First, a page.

One of the biggest challenges of bringing one of the biggest NZ political and trade delegations ever to go offshore is that China is still requiring a certain level of Covid protocol despite not applying it to its own people.

From departure to return, a large chunk of the delegation had to undergo four PCR tests – a nervous wait for results ensued on each occasion – and masking was extensive in Beijing.

Indoor events and anything at the Great Hall of the People required masks to be worn even though there are no specific masking rules in Beijing itself.

The reason is that Xi and those who work at the Great Hall simply don’t want to get sick and because of the self-determined importance of their work, all guests are required to pass tests and mask-up before entering.

There are other oddities too, such as the vehicles the delegations are using for transport only being able to move as a convoy.

It means when some in the delegations choose to skip an event or head somewhere on their own the full suite of vehicles still heads off to whichever event is scheduled, regardless of whether they’re needed.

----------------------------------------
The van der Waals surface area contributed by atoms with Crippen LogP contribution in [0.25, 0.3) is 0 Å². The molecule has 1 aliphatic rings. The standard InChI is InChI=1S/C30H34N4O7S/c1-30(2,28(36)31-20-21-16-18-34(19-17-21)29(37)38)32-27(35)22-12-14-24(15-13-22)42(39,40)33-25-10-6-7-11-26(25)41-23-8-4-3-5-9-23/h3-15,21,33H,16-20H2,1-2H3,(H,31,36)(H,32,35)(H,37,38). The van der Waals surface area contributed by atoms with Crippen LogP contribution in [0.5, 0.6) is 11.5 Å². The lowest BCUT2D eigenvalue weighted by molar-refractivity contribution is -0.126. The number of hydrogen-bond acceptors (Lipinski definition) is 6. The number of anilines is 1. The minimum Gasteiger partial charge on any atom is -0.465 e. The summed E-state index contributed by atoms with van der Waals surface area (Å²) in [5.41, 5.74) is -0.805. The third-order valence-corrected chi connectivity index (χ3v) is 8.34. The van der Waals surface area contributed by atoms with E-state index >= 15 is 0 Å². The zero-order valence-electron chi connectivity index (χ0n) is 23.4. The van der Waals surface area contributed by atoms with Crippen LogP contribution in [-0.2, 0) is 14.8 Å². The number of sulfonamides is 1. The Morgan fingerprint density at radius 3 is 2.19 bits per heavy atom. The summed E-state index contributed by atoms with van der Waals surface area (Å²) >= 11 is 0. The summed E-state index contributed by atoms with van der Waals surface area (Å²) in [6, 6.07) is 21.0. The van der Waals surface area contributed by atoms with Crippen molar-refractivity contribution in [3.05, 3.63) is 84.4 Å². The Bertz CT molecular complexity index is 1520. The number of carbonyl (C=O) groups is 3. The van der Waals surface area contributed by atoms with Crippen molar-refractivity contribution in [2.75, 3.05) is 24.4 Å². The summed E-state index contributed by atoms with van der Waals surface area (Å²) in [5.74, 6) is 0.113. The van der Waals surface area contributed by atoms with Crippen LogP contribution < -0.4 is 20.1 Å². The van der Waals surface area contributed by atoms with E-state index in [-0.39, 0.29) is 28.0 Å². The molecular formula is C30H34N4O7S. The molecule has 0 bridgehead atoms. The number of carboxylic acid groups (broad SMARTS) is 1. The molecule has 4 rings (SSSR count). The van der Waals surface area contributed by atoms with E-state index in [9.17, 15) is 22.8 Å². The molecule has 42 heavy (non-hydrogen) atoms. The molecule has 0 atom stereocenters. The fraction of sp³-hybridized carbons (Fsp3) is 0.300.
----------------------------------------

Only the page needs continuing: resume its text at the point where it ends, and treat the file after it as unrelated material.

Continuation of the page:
On Thursday night when three journalists and four trade mission staff headed to the VIP dinner, an 18-seater bus was taken, and the other two empty 18-seater buses coasted behind completely empty simply because Chinese rules say they must.

Hipkins has almost wrapped up his time in China and told Newsroom his favourite part so far had been some “pretty good food”.

He also offered a “more serious” answer, which was the meetings with President Xi and Premier Li and the “candour and warmth” they both offered.

Given his passion for a sausage roll and Coke Zero, it’s remarkable he didn’t encounter any during his time in Beijing and Tianjin.

It was inevitable really that a “salmon sausage roll” was served at the dinner honouring him on his final night in China.

Jo Moir is Newsroom's political editor.